Nearly 15 years down the line, Sachin Tendulkar returns to the country to establish another important milestone that few batsmen in contemporary cricket can hope to achieve -- scoring a whopping 13,000 runs in One-day cricket.
His nearest rival in the batting honours list - Pakistan skipper Inzamam-ul-Haq, who watched the genius unfold his mastery last night, is 3393 runs behind at 9,607 from 309 outings.
The batting maestro also created history by becoming the first Indian to score a One-day century on Pakistani soil, crafting a classic 141 off 135 balls in the second One-day International, which India lost narrowly by 12 runs.
This was his 37th One-day International century in his 330th match but like a true team man, he declared that centuries have more value if the team wins. "I have always said that a century has greater value when the team wins. Scoring a hundred is nice. But it is a greater feeling when the team ends up winning."
Although he keeps the statisticians and fans busy, he does not himself keep track of the records he keeps shattering every other day and believes in doing his job quietly.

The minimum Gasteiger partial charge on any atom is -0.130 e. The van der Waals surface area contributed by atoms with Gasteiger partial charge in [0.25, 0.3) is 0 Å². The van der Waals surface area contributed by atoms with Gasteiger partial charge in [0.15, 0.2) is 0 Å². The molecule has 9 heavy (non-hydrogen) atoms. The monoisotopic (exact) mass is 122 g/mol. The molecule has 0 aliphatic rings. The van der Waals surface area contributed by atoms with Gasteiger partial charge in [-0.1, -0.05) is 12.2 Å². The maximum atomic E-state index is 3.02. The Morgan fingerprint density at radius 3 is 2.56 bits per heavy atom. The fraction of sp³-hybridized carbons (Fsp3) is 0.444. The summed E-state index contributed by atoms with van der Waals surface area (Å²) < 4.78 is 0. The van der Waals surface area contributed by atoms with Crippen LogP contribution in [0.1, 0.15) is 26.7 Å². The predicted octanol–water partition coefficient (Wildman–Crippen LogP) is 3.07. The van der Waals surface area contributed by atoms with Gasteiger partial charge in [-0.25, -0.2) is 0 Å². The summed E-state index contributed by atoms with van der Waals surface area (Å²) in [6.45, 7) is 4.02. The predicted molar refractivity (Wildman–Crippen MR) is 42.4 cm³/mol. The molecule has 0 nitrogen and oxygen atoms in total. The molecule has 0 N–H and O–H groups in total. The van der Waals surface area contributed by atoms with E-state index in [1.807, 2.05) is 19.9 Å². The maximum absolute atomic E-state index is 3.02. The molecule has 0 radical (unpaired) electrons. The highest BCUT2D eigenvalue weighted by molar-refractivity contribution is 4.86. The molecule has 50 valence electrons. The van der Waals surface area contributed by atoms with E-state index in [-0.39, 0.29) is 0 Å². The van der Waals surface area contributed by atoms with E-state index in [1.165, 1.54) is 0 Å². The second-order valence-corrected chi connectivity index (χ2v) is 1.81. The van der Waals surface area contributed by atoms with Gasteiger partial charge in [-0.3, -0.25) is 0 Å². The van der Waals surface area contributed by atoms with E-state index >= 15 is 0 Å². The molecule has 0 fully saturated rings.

On returning to Pakistan and achieving the milestones, he said, "to let you know what has happened all the way is a bit difficult. I am happy to be here and to become the first Indian to score a hundred in One-day International cricket in Pakistan. I didn't know about my 13,000 runs, so thank you so much for letting me know."
Adored in Pakistan, as he is the world over, Tendulkar said he felt "good being in Pakistan. The hospitality is great and I am enjoying it."
Tendulkar may not have scored too many runs on his first trip to Pakistan in 1989, but now holds most of the batting records, having an aggregate of 13,090 runs in 330 matches with an impressive average of 45.13. Besides the 37 centuries, he also has 66 half-centuries to his credit.
His record in the longer version is equally phenomenal having compiled 9265 runs, which includes 32 centuries, at an average of 57.19. For a batsman who makes news even when he does not score enough runs, Tendulkar has always believed in playing his game and using his bat to silence his critics.
On the suggestion that he is not a great finisher, Tendulkar said, "Well, you've got to go back and have a look at the scorebook." He admitted that batting second on the Rawalpindi Cricket Stadium track under floodlights last night was difficult, as the ball was not coming on easily to the bat.
"I thought it was a difficult track to bat on. The ball was stopping and coming. So, we had to take our time before playing big shots. We had to be a little more selective.
"I think they bowled pretty well. They did not give us enough time in the air to decide what to do. They pushed the ball through quicker and made our lives a bit more difficult," he said.